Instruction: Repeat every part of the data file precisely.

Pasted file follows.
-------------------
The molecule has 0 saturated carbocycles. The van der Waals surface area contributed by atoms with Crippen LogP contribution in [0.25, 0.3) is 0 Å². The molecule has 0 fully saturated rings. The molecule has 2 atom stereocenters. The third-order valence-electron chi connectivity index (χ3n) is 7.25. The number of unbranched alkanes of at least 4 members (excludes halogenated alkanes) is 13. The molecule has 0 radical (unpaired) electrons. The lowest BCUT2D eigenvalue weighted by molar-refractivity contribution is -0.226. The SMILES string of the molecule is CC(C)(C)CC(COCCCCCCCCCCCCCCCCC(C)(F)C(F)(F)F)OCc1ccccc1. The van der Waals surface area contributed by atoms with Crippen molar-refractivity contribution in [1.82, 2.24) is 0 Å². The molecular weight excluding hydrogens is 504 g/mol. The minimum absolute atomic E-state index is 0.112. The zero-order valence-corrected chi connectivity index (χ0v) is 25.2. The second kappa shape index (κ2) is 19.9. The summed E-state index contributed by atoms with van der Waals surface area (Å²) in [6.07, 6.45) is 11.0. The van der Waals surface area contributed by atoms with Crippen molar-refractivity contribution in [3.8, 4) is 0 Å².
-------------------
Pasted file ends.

The molecule has 0 saturated carbocycles. The van der Waals surface area contributed by atoms with Crippen LogP contribution in [0.25, 0.3) is 0 Å². The molecule has 0 fully saturated rings. The molecule has 2 atom stereocenters. The third-order valence-electron chi connectivity index (χ3n) is 7.25. The number of unbranched alkanes of at least 4 members (excludes halogenated alkanes) is 13. The molecule has 0 radical (unpaired) electrons. The lowest BCUT2D eigenvalue weighted by molar-refractivity contribution is -0.226. The SMILES string of the molecule is CC(C)(C)CC(COCCCCCCCCCCCCCCCCC(C)(F)C(F)(F)F)OCc1ccccc1. The van der Waals surface area contributed by atoms with Crippen molar-refractivity contribution in [1.82, 2.24) is 0 Å². The molecular weight excluding hydrogens is 504 g/mol. The minimum absolute atomic E-state index is 0.112. The zero-order valence-corrected chi connectivity index (χ0v) is 25.2. The second kappa shape index (κ2) is 19.9. The summed E-state index contributed by atoms with van der Waals surface area (Å²) in [6.07, 6.45) is 11.0. The van der Waals surface area contributed by atoms with Crippen molar-refractivity contribution in [3.8, 4) is 0 Å².